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Earth without a Moon

Immanuel Velikovsky
Copyright 1973 by Immanuel Velikovsky

Democritus and Anaxagoras taught that there was a time when the Earth was without the Moon.  Aristotle wrote that Arcadia in Greece, before being inhabited by the Hellenes, had a population of Pelasgians, and that these aborigines occupied the land already before there was a moon in the sky above the earth; for this reason they were called Proselenes (1).

Appolonius Rhodius mentioned the time "when not all the orbs were yet in the heavens, before the Danai and Deukalion races came into existence, and only the Arcadians lived, of whom it is said that they dwelt on the mountains and fed on acorns, before there was a moon (2)."

Plutarch wrote in "The Roman Questions": "These were Arcadians of Evander's following, the so-called Pre-Lunar people (3)."  Also Ovid: "The Arcadians are said to have possessed their land before the birth of Jove, and that folk is older than the Moon (4)."  Lucian in his book on Astrology says that the Arcadians "affirm in their folly that they are older than the moon (5)."  Censorinus alludes to the time in the past when there was no moon in the sky (6).

The Assyrians referred to the time of the Moon god as to the oldest period in the memory of the people: before other planetary gods came to dominate the world ages, the Moon was the Supreme Deity (7).  Such references are found in the inscriptions of Sargon I I (about -720): (8).  "Since the far-off days of the Moon-god's time (era)."

Some allusions to the time before there was a moon may be found also in the Scriptures.  In Job 25:5 the grandeur of the Lord who "makes peace in the heights" is praised and the time is mentioned "before (there was) a moon and it did not shine."  Also in Psalm 72:5 it is said: "Thou wast feared since (the time of) the sun and before (the time of) the moon, a generation of generations." [See A.S. V., 1901, fn. 7. Ed.]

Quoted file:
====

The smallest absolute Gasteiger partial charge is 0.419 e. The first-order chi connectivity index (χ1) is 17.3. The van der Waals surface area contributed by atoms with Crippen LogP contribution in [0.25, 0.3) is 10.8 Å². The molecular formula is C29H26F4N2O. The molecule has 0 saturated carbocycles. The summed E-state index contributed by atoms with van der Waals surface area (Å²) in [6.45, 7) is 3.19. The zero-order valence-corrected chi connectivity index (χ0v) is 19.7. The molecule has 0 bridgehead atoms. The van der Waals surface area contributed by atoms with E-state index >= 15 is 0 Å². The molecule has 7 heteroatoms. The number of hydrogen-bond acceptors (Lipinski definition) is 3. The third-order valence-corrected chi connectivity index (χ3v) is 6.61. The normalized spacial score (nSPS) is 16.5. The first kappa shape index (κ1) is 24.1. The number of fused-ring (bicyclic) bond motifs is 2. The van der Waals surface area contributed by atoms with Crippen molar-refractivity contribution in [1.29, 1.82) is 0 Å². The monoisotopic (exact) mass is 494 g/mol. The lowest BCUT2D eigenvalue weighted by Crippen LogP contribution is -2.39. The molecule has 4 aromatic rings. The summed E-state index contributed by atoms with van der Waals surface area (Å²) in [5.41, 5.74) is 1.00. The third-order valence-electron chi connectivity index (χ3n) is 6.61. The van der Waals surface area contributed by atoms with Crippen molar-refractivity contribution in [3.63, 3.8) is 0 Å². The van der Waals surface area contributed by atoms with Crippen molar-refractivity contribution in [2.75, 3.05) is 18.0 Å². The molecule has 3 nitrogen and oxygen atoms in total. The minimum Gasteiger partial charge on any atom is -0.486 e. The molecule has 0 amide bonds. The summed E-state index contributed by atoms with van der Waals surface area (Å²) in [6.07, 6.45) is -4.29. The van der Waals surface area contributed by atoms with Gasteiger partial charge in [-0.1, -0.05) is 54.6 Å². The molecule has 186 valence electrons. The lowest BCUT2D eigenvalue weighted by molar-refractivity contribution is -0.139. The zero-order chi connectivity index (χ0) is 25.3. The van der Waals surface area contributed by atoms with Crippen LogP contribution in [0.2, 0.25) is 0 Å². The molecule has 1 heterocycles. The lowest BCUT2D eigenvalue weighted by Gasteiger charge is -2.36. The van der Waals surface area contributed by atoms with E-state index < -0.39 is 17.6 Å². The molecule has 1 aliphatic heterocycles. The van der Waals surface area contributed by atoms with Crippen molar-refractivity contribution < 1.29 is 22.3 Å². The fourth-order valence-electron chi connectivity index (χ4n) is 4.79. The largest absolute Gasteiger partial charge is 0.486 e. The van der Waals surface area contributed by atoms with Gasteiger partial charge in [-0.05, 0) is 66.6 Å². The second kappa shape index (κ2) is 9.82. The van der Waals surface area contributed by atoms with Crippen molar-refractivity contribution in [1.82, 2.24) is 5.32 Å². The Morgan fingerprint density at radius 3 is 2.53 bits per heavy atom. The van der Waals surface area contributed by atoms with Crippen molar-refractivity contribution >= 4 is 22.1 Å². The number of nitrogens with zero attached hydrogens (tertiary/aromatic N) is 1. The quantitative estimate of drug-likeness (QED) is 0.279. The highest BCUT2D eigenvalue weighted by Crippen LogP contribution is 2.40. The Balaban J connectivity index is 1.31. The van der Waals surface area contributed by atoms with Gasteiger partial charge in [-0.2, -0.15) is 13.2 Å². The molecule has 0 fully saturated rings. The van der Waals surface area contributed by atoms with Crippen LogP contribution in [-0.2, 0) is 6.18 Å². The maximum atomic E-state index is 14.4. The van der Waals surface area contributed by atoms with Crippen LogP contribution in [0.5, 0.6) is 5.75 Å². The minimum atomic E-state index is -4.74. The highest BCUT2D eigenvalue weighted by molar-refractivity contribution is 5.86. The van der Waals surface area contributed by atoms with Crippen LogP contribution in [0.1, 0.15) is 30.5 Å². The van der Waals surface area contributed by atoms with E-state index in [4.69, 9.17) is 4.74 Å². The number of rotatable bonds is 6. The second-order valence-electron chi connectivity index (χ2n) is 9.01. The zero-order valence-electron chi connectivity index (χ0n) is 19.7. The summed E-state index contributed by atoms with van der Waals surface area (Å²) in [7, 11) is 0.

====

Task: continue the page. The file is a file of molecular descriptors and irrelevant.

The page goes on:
A "generation of generations" means a very long time.  Of course, it is of no use to counter this psalm with the myth of the first chapter of Genesis, a tale brought down from exotic and later sources. It is probably the most remote remembrance of mankind: the time when there was no moon.

The memory of a world without a moon lives in oral tradition among the Indians.  The Indians of the Bogota highland in the eastern Cordilleras of Columbia relate some of their tribal reminiscences to the time before there was a moon.  "In the earliest times, when the moon was not yet in the heavens," say the tribesmen of Chibchas (9).

The traditions of diverse people offer corroborative testimony to the effect that in a very early age, but still in the memory of mankind, no moon accompanied the earth.  Since human beings already peopled the earth, it is improbable that the moon sprang from it: there must have existed a solid lithosphere, not a liquid earth.  Thus it is more probable that the moon was captured by the earth.

(The above remains as it was prepared for press before 1950.  See also A. M. Paterson, "Giordano Bruno's View on the Earth without a Moon," in the Forum Section of this issue.  Ed.)


[1]   Aristotle, Fr. 591 (ed.  V. Rose).

[2]   Apollonius Rhodius.  IV, 264.

[3]   PIutarch's Moralia, tr.  F.C. Babbit.  Section 76.

[4]   Ovid, Fasti, tr.  Sir James G. Frazer, II, 290.

[5]   Lucian, Astrology, tr.  A. M. Harmon, 26 (p. 367).

[6]   Censorinus, De die natal, 19. also Scholium on Aristophanes, Clouds, 398.

[7]   "It is remarkable that at first the primacy was assigned to the moon." Fr.  Cuznont. Astrology and Religion among the Greeks and Romans, (1912) p. 124.

[8]   Luckenbill, Ancient Records of Assyria, Vol.  II, 870.

[9]   A. Humboldt, Vues des Cordilleras, I, 87.


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